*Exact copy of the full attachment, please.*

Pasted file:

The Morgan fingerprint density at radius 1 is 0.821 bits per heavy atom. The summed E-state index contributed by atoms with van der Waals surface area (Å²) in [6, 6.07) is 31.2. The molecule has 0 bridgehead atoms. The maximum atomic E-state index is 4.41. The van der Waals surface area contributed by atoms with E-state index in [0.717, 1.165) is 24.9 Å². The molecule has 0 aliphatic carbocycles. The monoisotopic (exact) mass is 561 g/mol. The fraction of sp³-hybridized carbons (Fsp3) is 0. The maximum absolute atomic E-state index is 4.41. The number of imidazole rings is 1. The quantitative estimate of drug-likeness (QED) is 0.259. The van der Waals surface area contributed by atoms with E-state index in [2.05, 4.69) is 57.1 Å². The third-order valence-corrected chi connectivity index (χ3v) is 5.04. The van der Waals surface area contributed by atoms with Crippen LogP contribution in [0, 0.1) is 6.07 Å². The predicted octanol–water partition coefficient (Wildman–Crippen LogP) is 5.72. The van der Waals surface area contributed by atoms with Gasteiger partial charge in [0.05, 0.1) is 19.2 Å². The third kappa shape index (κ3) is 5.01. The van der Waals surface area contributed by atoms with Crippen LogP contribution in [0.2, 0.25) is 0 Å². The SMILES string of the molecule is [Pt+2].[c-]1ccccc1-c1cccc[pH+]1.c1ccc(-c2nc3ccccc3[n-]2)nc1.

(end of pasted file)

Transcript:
The Morgan fingerprint density at radius 1 is 0.821 bits per heavy atom. The summed E-state index contributed by atoms with van der Waals surface area (Å²) in [6, 6.07) is 31.2. The molecule has 0 bridgehead atoms. The maximum atomic E-state index is 4.41. The van der Waals surface area contributed by atoms with E-state index in [0.717, 1.165) is 24.9 Å². The molecule has 0 aliphatic carbocycles. The monoisotopic (exact) mass is 561 g/mol. The fraction of sp³-hybridized carbons (Fsp3) is 0. The maximum absolute atomic E-state index is 4.41. The number of imidazole rings is 1. The quantitative estimate of drug-likeness (QED) is 0.259. The van der Waals surface area contributed by atoms with E-state index in [2.05, 4.69) is 57.1 Å². The third-order valence-corrected chi connectivity index (χ3v) is 5.04. The van der Waals surface area contributed by atoms with Crippen LogP contribution in [0, 0.1) is 6.07 Å². The predicted octanol–water partition coefficient (Wildman–Crippen LogP) is 5.72. The van der Waals surface area contributed by atoms with Gasteiger partial charge in [0.05, 0.1) is 19.2 Å². The third kappa shape index (κ3) is 5.01. The van der Waals surface area contributed by atoms with Crippen LogP contribution in [0.2, 0.25) is 0 Å². The SMILES string of the molecule is [Pt+2].[c-]1ccccc1-c1cccc[pH+]1.c1ccc(-c2nc3ccccc3[n-]2)nc1.